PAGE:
Bottom line is this - if you feel like you’re wasting your life potential – you are, and it takes a lot of courage to grow up and become who you really are.
It takes a life journey, and it’s both – the best of times and the worst of times, as Charles Dickens put it in the “Tale of two cities”. And I know exactly what he meant.
Let’s come down to earth.
I was in Schaffhausen for the weekend, by the beautiful waterfalls, trying to park and the sign said “first 15 minutes free, conditions apply”.
“What are the conditions?” I asked the lady in the uniform.
“You have to pay.”
Let’s face it – it’s a beautiful life, the earth moves nicely and since this time yesterday, you’ve been all around the world. And that you didn’t need to pay for.
The consensus is building that the European Union is a failed project – it is even clear from the TED talks and university lectures on the net - most of the speakers seem to be on the same page. Still, the convenience of having a common currency will keep it together for a while. If Italy was to re-introduce the lira, people with money will open an account in a German bank. It would be a massive flight of capital out of the country.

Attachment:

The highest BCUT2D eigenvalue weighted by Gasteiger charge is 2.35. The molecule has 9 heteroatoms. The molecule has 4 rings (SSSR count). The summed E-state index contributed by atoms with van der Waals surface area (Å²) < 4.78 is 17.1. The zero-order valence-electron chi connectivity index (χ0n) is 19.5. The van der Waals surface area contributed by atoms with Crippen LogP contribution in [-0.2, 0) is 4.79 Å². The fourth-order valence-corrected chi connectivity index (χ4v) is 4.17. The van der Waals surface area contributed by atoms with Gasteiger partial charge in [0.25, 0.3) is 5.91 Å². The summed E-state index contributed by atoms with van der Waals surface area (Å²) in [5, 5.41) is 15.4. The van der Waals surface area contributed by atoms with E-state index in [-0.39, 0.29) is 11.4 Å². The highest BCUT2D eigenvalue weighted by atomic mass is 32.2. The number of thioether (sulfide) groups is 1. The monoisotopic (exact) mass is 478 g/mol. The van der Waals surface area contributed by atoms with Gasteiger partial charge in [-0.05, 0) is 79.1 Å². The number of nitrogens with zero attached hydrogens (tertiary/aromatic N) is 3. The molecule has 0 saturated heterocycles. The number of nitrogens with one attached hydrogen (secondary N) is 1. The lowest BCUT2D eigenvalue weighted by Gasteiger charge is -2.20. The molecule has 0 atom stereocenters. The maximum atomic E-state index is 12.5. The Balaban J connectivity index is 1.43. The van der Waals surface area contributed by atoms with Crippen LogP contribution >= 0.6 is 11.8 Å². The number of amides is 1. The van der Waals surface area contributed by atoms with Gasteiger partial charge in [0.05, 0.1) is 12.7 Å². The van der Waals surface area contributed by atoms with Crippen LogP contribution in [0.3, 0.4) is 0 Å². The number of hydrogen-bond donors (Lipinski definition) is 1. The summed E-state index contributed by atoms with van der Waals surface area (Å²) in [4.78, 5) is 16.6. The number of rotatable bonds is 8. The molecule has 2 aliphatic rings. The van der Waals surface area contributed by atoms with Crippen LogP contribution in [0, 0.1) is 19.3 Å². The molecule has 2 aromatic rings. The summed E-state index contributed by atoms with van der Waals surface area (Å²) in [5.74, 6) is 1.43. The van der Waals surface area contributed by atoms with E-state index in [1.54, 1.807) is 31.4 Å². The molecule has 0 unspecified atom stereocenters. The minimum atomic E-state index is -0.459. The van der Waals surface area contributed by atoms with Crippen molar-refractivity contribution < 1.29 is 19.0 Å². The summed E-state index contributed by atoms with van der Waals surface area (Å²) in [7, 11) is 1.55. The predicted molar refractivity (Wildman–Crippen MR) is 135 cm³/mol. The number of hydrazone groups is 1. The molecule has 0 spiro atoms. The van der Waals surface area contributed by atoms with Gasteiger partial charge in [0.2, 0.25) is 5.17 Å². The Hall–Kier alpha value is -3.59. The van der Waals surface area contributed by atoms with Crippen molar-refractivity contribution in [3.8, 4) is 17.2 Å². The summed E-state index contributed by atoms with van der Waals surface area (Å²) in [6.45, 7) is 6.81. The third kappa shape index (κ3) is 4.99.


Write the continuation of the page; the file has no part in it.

The European currency union is like Hotel California – you can check in, but you can’t check out.
Europe is a diversified number of nations differing in many things but concentrated on a smallish peninsula. With the history of some of the bloodiest wars in human history, it harbours a lot of distrust between the nations.
This is not America. A Texan person will tell you that he is American, but a German fellow will not introduce himself as European.
The risk of EU disintegrating comes at a time when the US is giving up the role as global security guarantor (and NATO is an institution without much meaning anymore). A new order is coming and with it an opportunity. The current economic system has a shelf life – it consists of constant government borrowing without paying anything back. A kid with a calculator can figure out how this is going to end.
Still, just predicting the going back to nation state building and the conflicts this may bring, is really an intellectual laziness, as it leaves something important out.